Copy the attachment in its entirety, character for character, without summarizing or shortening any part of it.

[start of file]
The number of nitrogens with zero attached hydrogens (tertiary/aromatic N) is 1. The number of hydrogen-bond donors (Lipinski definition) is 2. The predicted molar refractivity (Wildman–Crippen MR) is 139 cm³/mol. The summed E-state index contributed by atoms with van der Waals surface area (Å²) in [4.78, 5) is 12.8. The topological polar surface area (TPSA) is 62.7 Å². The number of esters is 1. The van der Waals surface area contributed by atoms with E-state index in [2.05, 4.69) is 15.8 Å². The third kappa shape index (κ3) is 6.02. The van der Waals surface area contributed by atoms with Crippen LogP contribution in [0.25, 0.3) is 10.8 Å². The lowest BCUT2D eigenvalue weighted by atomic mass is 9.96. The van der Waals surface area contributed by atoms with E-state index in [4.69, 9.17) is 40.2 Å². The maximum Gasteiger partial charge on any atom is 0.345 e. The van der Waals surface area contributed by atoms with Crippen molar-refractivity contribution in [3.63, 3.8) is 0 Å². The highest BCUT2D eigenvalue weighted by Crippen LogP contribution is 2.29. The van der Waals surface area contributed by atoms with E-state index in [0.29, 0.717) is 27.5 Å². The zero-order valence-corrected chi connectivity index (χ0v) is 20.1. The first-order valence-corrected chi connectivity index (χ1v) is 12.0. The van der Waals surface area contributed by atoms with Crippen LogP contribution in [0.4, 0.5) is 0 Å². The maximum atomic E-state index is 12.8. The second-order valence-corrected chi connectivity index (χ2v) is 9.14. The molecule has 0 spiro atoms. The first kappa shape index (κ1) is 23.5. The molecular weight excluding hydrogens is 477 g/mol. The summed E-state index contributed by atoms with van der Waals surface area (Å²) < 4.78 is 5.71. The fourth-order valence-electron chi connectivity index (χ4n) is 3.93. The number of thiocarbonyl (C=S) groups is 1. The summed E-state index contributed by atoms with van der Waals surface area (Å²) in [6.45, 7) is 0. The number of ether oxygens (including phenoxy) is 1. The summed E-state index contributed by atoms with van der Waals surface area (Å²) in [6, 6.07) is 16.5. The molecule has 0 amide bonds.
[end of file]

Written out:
The number of nitrogens with zero attached hydrogens (tertiary/aromatic N) is 1. The number of hydrogen-bond donors (Lipinski definition) is 2. The predicted molar refractivity (Wildman–Crippen MR) is 139 cm³/mol. The summed E-state index contributed by atoms with van der Waals surface area (Å²) in [4.78, 5) is 12.8. The topological polar surface area (TPSA) is 62.7 Å². The number of esters is 1. The van der Waals surface area contributed by atoms with E-state index in [2.05, 4.69) is 15.8 Å². The third kappa shape index (κ3) is 6.02. The van der Waals surface area contributed by atoms with Crippen LogP contribution in [0.25, 0.3) is 10.8 Å². The lowest BCUT2D eigenvalue weighted by atomic mass is 9.96. The van der Waals surface area contributed by atoms with E-state index in [4.69, 9.17) is 40.2 Å². The maximum Gasteiger partial charge on any atom is 0.345 e. The van der Waals surface area contributed by atoms with Crippen molar-refractivity contribution in [3.63, 3.8) is 0 Å². The highest BCUT2D eigenvalue weighted by Crippen LogP contribution is 2.29. The van der Waals surface area contributed by atoms with E-state index in [0.29, 0.717) is 27.5 Å². The zero-order valence-corrected chi connectivity index (χ0v) is 20.1. The first-order valence-corrected chi connectivity index (χ1v) is 12.0. The van der Waals surface area contributed by atoms with Crippen LogP contribution in [0.4, 0.5) is 0 Å². The maximum atomic E-state index is 12.8. The second-order valence-corrected chi connectivity index (χ2v) is 9.14. The molecule has 0 spiro atoms. The first kappa shape index (κ1) is 23.5. The molecular weight excluding hydrogens is 477 g/mol. The summed E-state index contributed by atoms with van der Waals surface area (Å²) < 4.78 is 5.71. The fourth-order valence-electron chi connectivity index (χ4n) is 3.93. The number of thiocarbonyl (C=S) groups is 1. The summed E-state index contributed by atoms with van der Waals surface area (Å²) in [6.45, 7) is 0. The number of ether oxygens (including phenoxy) is 1. The summed E-state index contributed by atoms with van der Waals surface area (Å²) in [6, 6.07) is 16.5. The molecule has 0 amide bonds.